Building a cat bridge is the ideal solution to connecting an existing catio and a window, or as a standalone catio for small spaces to increase your cat’s ‘home base’. Here’s how and why we built a cat bridge for our multi-cat household.
Working on cat projects with your significant other can be exhausting. Not so much the physical work. But the part where you have to sell your crazy ideas to your partner in crime.
“Nope, that will never work”, he says
“Nope, the cats won’t like it, the neighbors will see, and why do the cats need another bridge?”
“Well, it’s what the cats want,” I say with a comical grimace, like I’m half-joking, but I’m not.Yas and Kevin
“So the cats told you so, did they?” he says sarcastically.
“Yes, it’s exactly what the cats want,” I retort.
I let the idea simmer for a while, but then at tea time, I take out my sketch pad and start drawing what I want, no, what the cats want. This is my chance to warm him up to the idea. It works, but I can already see that I have ignited some of his own ideas and I should be prepared to butt heads over this. And so the work on the catio bridge begins, but not without a few kinks to iron out.
So why build a cat bridge?
- A catio bridge or cat skywalk is an easy way to more efficiently make use of available space
- Provides an archway for the humans to walk under
- Mimics a garden feature such as an arbor and is a great way to integrate your catio space into your existing garden landscape
- Plant a vine next to the stairs of the cat bridge and transform it into a beautiful and functional ‘catio arbor’
- A less intrusive and practical way of connecting the tunnels to the catio
- A catio bridge is an attractive and practical solution for merging the human space with the catio spaces.
- As a bonus for the cats, an extra cat skywalk will provide a pathway to more cat kingdoms to conquer and rule! That’s the ultimate cat enrichment goal!
On our lawn, we have removable tunnels that are attached to the main catio via a mini door entrance. Here the cats love to stalk, hunt bugs, and pretend to be out in the African Savanna like their wild cousins. But the positioning of the tunnels presented a slight inconvenience. The caveat with this design was that we had to step over the 16-inch tunnels to get to the other side of the lawn. This is no big deal, the tunnels are removable after all and I had my little ‘step and swing’ perfected to a tee.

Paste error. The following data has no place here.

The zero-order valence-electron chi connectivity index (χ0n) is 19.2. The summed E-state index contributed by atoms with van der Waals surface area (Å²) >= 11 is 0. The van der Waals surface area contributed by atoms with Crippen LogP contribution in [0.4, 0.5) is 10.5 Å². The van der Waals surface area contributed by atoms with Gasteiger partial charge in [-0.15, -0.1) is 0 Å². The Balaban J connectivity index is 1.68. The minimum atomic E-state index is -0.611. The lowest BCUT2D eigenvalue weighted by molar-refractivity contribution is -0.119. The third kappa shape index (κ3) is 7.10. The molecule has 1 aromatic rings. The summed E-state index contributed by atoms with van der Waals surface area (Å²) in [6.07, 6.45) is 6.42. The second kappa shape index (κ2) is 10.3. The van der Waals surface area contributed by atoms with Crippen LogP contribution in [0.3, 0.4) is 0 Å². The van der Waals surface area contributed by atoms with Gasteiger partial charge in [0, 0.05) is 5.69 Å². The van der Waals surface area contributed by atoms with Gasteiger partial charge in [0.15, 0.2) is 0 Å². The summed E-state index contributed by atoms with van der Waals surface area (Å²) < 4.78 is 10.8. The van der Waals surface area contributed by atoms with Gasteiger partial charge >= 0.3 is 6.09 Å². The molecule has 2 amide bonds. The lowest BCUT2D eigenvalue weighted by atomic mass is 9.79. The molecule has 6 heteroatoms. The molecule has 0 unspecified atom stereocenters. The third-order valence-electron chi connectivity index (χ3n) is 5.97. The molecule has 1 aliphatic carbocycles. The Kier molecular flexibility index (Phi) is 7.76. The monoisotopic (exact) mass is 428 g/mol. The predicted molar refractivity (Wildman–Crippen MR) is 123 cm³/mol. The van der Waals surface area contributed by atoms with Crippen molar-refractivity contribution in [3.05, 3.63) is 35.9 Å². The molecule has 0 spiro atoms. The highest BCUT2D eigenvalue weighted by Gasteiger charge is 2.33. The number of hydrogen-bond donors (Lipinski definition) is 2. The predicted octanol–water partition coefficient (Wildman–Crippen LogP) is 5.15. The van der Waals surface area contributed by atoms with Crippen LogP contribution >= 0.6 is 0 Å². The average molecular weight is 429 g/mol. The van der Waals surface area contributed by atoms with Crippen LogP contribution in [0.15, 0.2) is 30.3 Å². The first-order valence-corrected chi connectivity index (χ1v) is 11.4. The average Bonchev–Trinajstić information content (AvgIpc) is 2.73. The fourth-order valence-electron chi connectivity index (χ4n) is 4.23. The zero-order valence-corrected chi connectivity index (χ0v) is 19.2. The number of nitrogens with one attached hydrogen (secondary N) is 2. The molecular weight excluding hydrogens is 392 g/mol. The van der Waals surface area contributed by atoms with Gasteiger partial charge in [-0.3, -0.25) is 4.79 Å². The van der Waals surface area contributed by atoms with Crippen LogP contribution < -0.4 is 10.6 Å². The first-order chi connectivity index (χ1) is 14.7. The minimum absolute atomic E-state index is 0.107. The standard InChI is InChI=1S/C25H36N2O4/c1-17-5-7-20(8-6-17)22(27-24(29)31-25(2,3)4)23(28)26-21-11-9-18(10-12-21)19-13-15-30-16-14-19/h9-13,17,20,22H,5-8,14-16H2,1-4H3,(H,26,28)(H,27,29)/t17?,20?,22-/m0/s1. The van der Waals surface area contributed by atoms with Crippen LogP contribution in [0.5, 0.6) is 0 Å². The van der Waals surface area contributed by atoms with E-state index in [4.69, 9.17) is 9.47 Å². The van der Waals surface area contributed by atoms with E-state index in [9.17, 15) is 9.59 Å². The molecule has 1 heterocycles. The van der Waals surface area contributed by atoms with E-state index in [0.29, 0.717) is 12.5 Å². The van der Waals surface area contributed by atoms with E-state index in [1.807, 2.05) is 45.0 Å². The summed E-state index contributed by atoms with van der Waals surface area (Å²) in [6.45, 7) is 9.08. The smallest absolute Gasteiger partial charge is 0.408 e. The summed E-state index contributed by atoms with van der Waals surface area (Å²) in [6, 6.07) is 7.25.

But when you’re gardening or lugging heavy bags of soil around the backyard, a 16” obstacle to climb over was no fun. That sparked the idea for a more ergonomic design that would seamlessly connect the main catio and cat tunnels. A cat bridge or catio bridge with an archway for the humans to walk under would be the much-needed solution. My goal was to literally ‘bridge the gap’ between the catio and the tunnels in the most seamless and least obtrusive way.
Regardless of space considerations, a cat bridge creates an elevated point of interest for your cat to hide, perch, explore, and pounce. In your cat’s head, the bridge is a new piece of territory. It seems like such a small addition but for your cat, you’re creating new cat kingdoms to explore. I wanted to expand on this idea of what I call ‘Cat Kingdoms’ and create a bridge that would provide another pathway into a new cat kingdom.
How and where would we connect the cat bridge?
“So where do you think this cat bridge is going to be built?” he asks as if it’s a trick question,
I immediately answer “On top of BirdView Lodge, of course!” and I circle it on my drawing. “See? that’s Birdview Lodge right here.”Yas and Kevin
Sidenote: Yes, I named each of our catio sections. It sure beats saying “oh Ollie is in the catio next to the main catio near the tree!” But Kevin just refuses to go by my silly nomenclature.